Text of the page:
2. Great points! I’ve definitely been in a rut – who hasn’t?! Finding new things keeps me going – right now it’s trying to master my 10k program, and then, then hopefully I can find new ways to get stuck into marathon training.

    Missed you!

  3. Running in the winter takes a lot of mental energy, but I usually am able to brave the elements for bragging rights =) … The meh feeling is the worst!

  4. I’m new to running. 3 months in. The thing that has made it stick for me is the mental part. I really love figuring out how to be better at it. Maybe it’s because I’m still learning a lot, but I like having to put the mental energy in as well as the physical. It keeps things interesting. However I do worry about it gettinh to be ‘meh’, so I guess I’m just trying to stay a step ahead of that.

    • YAY for sticking with the *best* sport ever! 🙂 hehe. keep it up and u’ll be learning so much about urself and ur body through the mental aspect, it’s amazing how much running parallels other areas of life. 🙂

  5. I’m new to running. 3 months in. The thing that has made it stick for me is the mental part. I really love figuring out how to be better at it. Maybe it’s because I’m still learning a lot, but I like having to put the mental energy in as well as the physical. It keeps things interesting. However I do worry about it gettinh to be ‘meh’, so I guess I’m just trying to stay a step ahead of that. Good article!

  6. A great post!

    I’ve definitely been in a running rut – ones as long as a month or longer! The way I’ve broken out of it is to take a BREAK – a completely and good week or two off.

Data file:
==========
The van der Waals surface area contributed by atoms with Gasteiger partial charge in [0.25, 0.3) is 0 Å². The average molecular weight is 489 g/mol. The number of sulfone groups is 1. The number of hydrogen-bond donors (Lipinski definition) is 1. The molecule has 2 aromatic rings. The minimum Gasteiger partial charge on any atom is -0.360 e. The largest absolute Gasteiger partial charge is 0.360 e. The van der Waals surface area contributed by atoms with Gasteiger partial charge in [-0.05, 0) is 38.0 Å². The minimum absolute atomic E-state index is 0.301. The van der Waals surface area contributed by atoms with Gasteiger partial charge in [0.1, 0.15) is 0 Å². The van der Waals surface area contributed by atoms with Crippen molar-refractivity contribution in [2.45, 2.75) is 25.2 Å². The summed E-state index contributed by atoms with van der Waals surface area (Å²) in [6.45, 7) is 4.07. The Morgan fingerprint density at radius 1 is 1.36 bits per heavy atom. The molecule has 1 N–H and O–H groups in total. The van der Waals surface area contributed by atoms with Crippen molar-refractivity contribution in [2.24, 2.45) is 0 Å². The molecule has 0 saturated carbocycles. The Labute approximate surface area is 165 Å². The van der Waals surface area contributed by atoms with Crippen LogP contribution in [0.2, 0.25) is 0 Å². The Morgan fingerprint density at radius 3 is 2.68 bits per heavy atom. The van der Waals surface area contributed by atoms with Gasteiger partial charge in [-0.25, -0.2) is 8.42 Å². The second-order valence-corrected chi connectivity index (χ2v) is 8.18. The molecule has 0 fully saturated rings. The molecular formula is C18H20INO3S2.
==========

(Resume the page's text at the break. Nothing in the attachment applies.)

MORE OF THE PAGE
Other times, I’ve found that just running through it can help – a couple miles here and there, and soon enough, the craving to really run comes back!

  7. For me, a rut usually means I’m putting too much pressure on myself, and so dreading the workouts – and especially the races. Best way for me to fight this is to run a race for fun – better if it’s as support for a friend, or a relay, or something where I really, absolutely, cannot-no-matter-what worry about time.

    This reminds me that running is fun, and forces me to take a spoonful of humility, in chalking up a slow(er than usual/I prefer) race time. Somehow, once that tension is gone, I return to running/training/racing feeling renewed.

  8. I get out of ruts by changing things up. Sometimes I’ll go months without running because I need to not run. At this point in my life, I’ve figured out that running isn’t the be all and end all. Life actually CAN be richer if you get off the fucking merry-go-round once in a while!

  9. That’s also why major sports take seasonal breaks. It’s important to just chill for a minute and not do the same repetitive actions that we do daily. As long as you get back to it taking a break is GREAT.